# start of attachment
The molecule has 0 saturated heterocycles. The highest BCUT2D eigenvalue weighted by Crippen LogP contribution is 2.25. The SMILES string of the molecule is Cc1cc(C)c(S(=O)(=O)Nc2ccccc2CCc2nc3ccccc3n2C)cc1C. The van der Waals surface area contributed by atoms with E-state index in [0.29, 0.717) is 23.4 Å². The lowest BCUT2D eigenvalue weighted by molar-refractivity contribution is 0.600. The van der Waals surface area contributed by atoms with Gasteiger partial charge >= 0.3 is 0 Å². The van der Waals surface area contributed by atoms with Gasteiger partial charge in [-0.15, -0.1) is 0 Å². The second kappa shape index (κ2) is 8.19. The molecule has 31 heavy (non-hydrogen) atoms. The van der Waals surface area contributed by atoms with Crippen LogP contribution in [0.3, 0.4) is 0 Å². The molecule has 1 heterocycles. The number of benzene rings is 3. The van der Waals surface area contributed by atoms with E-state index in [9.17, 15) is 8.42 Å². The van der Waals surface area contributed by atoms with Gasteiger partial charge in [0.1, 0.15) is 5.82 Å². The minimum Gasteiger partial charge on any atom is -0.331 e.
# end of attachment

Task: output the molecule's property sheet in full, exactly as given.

The molecule has 0 saturated heterocycles. The highest BCUT2D eigenvalue weighted by Crippen LogP contribution is 2.25. The SMILES string of the molecule is Cc1cc(C)c(S(=O)(=O)Nc2ccccc2CCc2nc3ccccc3n2C)cc1C. The van der Waals surface area contributed by atoms with E-state index in [0.29, 0.717) is 23.4 Å². The lowest BCUT2D eigenvalue weighted by molar-refractivity contribution is 0.600. The van der Waals surface area contributed by atoms with Gasteiger partial charge >= 0.3 is 0 Å². The van der Waals surface area contributed by atoms with Gasteiger partial charge in [-0.15, -0.1) is 0 Å². The second kappa shape index (κ2) is 8.19. The molecule has 31 heavy (non-hydrogen) atoms. The van der Waals surface area contributed by atoms with Crippen LogP contribution in [0.3, 0.4) is 0 Å². The molecule has 1 heterocycles. The number of benzene rings is 3. The van der Waals surface area contributed by atoms with E-state index in [9.17, 15) is 8.42 Å². The van der Waals surface area contributed by atoms with Gasteiger partial charge in [0.1, 0.15) is 5.82 Å². The minimum Gasteiger partial charge on any atom is -0.331 e.